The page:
LINK: Romans 4
Paul continues to explain God's eternal plan for people's salvation. It is a plan based on God's righteousness, not ours. Paul uses Abraham, the father of the Jews, to explain that it wasn't because of what Abraham did that he was counted righteous, but because of faith in God's promise - faith in God's righteousness.
The followers of Jesus, Christians, began mainly as an outgrowth of Judaism. Most of the first believers were Jews. Presumably the church in Rome, to whom this letter was originally written, began in the Jewish community there. But as time went on, more and more Gentiles (people who weren't Jews) believed. This inevitably led to some conflicts, as we saw in Acts. Some of the Jewish believers felt that the Gentile believers should be circumcised, an outward sign of being part of God's covenant community.
Paul takes their premise, the basis of their understanding, and turns it on end. He shows here that Abraham believed God's promise (had faith) before he was circumcised. His circumcision (an action - something Abraham did) came after he believed, as an outward sign of his faith. Paul clarifies we are made right with God not because we've earned it through anything we've done, but because of what Jesus did. It is because of Jesus' righteousness that we are considered righteous. That is the meaning of that big word imputation that Carol mentioned yesterday: "And to the one who does not work but believes in him who justifies the ungodly, his faith is counted as righteousness." (v 5) Imputation means to be counted or declared righteous, not because of our own merit or goodness or actions, but because of Jesus' merit and goodness and action - His death and resurrection.
This is not a dry doctrinal passage!
Abraham, the father of the Jews, is the father of all who believe God's promise. God promised Abraham that he would be the father of many nations. Abraham knew his God. He knew that the God he trusted was the Creator of all that exists - the God who makes something out of nothing and who gives life to the dead. Abraham's faith in God's promise didn't waver when he looked at the circumstances of his own life - his age, the years of barrenness.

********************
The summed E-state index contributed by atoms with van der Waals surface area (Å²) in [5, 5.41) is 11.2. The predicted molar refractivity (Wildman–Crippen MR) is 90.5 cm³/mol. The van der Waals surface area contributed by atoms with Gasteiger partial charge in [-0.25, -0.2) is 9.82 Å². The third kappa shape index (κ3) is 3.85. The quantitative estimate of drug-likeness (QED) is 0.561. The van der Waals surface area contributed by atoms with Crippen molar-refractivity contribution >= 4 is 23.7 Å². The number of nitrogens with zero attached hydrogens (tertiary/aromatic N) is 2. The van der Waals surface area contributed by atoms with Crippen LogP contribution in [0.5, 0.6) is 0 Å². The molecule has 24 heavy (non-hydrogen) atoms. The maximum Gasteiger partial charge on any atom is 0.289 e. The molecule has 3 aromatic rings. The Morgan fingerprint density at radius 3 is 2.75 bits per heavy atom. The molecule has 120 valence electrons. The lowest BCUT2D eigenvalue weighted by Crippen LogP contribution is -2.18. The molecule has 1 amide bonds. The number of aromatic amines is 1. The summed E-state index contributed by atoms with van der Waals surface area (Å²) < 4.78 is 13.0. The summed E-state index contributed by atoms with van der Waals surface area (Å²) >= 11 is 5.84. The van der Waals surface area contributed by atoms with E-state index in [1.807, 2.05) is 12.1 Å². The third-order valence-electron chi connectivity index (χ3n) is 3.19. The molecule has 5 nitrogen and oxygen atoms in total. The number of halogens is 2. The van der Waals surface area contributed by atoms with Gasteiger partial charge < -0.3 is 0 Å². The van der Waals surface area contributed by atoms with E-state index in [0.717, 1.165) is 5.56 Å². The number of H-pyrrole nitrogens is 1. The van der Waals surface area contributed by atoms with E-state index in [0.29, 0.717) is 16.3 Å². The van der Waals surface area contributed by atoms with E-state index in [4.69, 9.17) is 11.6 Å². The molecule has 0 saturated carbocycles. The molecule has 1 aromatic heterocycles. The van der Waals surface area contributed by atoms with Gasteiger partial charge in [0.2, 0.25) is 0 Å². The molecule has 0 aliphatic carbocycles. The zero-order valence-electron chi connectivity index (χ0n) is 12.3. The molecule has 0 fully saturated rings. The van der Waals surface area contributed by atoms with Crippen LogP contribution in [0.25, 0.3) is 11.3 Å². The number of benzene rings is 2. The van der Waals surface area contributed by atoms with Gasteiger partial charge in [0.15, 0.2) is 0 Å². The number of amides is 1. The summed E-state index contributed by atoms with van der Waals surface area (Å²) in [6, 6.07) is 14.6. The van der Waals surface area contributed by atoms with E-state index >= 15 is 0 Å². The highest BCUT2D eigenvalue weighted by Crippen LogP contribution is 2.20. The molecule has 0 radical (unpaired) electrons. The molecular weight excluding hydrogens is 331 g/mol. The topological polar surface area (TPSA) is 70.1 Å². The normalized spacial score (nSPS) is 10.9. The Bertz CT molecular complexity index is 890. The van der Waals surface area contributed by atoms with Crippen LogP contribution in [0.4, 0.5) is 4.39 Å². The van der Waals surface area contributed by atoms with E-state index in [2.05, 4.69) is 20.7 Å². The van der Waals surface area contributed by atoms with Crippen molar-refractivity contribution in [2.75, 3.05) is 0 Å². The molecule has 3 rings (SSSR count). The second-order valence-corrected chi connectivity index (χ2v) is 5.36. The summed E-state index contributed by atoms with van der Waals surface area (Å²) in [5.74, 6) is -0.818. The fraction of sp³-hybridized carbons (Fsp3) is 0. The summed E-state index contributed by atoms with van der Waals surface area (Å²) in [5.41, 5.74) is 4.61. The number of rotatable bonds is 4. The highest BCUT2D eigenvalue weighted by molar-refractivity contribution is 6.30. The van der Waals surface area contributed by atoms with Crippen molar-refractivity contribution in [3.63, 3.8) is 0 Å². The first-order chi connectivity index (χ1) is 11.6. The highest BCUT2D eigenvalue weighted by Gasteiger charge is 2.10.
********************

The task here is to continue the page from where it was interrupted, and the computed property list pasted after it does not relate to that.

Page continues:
His faith didn't waver because he was "fully convinced that God was able to do what he had promised."
"That is why his faith was 'counted to him as righteousness.'"
"But the words 'it was counted to him' were not written for his sake alone, but for ours also. It will be counted to us who believe in him who raised from the dead Jesus our Lord, who was delivered up for our trespasses and raised for our justification." (vv 21-25)
Depending on what we do (our works) for our righteousness leads to two errors. We either become proud or we feel defeated.
Abraham could have focused on himself and his circumstances - an old body, a barren wife, time that went on and on without the fruition of God's promise. But he didn't. He focused on God. He knew his God. He was fully persuaded that God was able to do what He'd promised.
What are you focusing on? Do you still think that it is what you do that makes you righteous? Focus instead on the Lord Jesus. He died for us that we might live. His resurrection from the dead is the promise that we are made right with God - just as if we'd never sinned!
Do you know the Lord? Are you fully persuaded that He is able to do what He's promised?
Father God, thank you for your grace and love and mercy. We are truly blessed if we trust you. We have no weight of guilt or shame or sin to deal with; we don't have to worry about being good enough to please you. We thank you that in your righteousness and love you provided the way for us to be righteous. Thank you that you came in the flesh, in the person of Jesus Christ, to die and rise again for us. Help us to trust you and your work for us.